“We ended up having bloating scores improving almost to 91 percent, constipation improved up to 77 percent, and we didn’t have a whole lot of side effects.”

      “I just want to be able to treat these people who are frustrated coming in, so we did a retrospective study—right sort of people, 26 people that had failed everything else available. I mean, the worst of the worst, they had to have failed Amitiza, Linzess, GlycoLax, probiotics, and I’m a big Xifaxan writer, they had to have failed Xifaxan plus neomycin. So we took people that really were at their wits’ end, and shockingly, I gave you that paper there—or not shockingly I should say, that as we expected—they did equally as well. We had almost an 88 percent quality of life improvement. Bloating improved threefold. We had a threefold improvement … I’m sorry, bloating improved fivefold, pain improved threefold, constipation improved three-fold. So, super-exciting in the sense that we felt like, “Wow! Now we finally have something that we can actually help some of these people!”

      “I really think that we’re heading in the right direction as far as gut health, bringing a lot of gastroenterologists and MDs, speaking with naturopaths, speaking with dieticians because everybody just wants people to get better. That’s the bottom line.”

      ” Like, did the people typically get better right away, or is there a Herxheimer type reaction in a lot of patients where they get a little bit worse initially and have what some colloquially refer to as a “die-off” reaction? What should patients and clinicians expect in terms of using this treatment?”

      “We know that those people that have very, very tough-to-treat disease are really going to take 10 to 20 days to really start feeling better. So, 80 percent of those people are really going to start noticing that. Of those, I would say, and I warn all my patients about it, so I tell them that if they start feeling bad or start experiencing a die-off, that’s not necessarily a bad thing. I don’t want you stop. I want you to stick through it. I add a little bit of baby aspirin, which tends to help and they can get through it, and so they get very excited when they start to have that because they kind of feel like something’s happening. In my own practice, I never really saw that very much whenever I would treat people with Xifaxan if they have constipation, so that kind of explains why we’re not having that kind of success with that. So, of these people that do that, what I do is I have them take that course, they get through it and then we’re learning something that most of my patients, they taught me this, they just feel better if they sort of take it as a daily supplement. And the reason is, is that these are just polyphenol molecules. They are the molecules that our body really wants and they almost work like prebiotics then. Then, they go into your colon where the colon breaks them down and makes you feel better. So most of my patients do a course and then they just stay on it, and then as needed, go back up. So that’s really tough to treat.”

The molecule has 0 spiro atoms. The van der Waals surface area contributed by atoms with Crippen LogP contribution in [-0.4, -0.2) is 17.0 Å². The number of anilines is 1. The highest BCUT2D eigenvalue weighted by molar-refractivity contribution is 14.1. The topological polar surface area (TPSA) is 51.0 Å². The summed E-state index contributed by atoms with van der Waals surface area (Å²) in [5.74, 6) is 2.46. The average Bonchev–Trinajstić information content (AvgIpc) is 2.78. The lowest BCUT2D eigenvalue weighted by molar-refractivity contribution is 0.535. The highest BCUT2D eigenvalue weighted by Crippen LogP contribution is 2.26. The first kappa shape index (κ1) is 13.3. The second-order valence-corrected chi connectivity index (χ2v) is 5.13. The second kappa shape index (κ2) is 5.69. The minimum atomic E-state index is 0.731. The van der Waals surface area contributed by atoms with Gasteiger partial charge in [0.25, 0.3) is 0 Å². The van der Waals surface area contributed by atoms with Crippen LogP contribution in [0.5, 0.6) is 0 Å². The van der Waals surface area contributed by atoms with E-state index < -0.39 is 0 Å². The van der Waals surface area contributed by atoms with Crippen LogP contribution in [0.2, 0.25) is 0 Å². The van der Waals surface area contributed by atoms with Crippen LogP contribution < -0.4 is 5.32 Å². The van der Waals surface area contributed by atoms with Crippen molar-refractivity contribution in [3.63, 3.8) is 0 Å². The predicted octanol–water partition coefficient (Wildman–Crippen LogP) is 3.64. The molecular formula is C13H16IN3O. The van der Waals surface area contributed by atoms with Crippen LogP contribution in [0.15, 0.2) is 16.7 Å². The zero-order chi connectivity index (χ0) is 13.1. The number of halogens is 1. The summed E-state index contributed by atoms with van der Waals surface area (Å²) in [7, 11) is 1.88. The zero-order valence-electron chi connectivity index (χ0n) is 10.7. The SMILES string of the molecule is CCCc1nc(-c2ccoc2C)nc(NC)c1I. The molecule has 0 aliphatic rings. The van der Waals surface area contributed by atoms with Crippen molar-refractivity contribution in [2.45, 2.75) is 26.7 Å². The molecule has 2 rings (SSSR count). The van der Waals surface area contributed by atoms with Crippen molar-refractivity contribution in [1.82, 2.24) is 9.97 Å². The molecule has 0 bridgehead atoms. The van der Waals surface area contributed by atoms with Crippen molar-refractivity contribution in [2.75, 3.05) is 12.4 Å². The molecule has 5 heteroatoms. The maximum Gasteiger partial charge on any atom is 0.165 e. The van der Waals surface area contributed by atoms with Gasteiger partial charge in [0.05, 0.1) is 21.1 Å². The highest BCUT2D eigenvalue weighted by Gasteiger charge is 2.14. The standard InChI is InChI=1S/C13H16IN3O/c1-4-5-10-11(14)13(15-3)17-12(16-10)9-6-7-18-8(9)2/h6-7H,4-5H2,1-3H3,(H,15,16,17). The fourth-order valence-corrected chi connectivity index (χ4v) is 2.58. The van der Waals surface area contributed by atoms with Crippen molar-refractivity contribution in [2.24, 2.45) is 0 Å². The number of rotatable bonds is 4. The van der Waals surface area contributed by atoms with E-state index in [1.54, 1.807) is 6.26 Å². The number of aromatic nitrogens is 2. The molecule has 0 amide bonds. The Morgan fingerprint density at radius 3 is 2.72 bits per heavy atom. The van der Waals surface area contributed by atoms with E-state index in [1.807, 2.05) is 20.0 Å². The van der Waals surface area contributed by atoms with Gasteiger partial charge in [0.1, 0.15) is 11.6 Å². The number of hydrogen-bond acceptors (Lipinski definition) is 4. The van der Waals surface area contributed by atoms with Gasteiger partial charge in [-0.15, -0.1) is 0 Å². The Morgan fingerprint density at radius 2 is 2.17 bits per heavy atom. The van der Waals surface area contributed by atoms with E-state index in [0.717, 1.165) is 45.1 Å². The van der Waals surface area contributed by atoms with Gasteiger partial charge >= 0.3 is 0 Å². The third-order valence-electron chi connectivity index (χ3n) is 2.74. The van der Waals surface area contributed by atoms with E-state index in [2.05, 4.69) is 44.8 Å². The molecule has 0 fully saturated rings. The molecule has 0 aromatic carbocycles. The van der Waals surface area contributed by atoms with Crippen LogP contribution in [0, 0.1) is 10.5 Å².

“Now, the extreme to treat, it always makes it a tough day when I show up to clinic and somebody’s already holding my product and I’m like, “Oh no, that’s all I had… And as we’re going through it, very surprisingly, I have had some of these patients come back to me and say, “Hey doc, you know what, I increased it to three three times a day and now I’m better.” So we know that there’s the dosing thing.”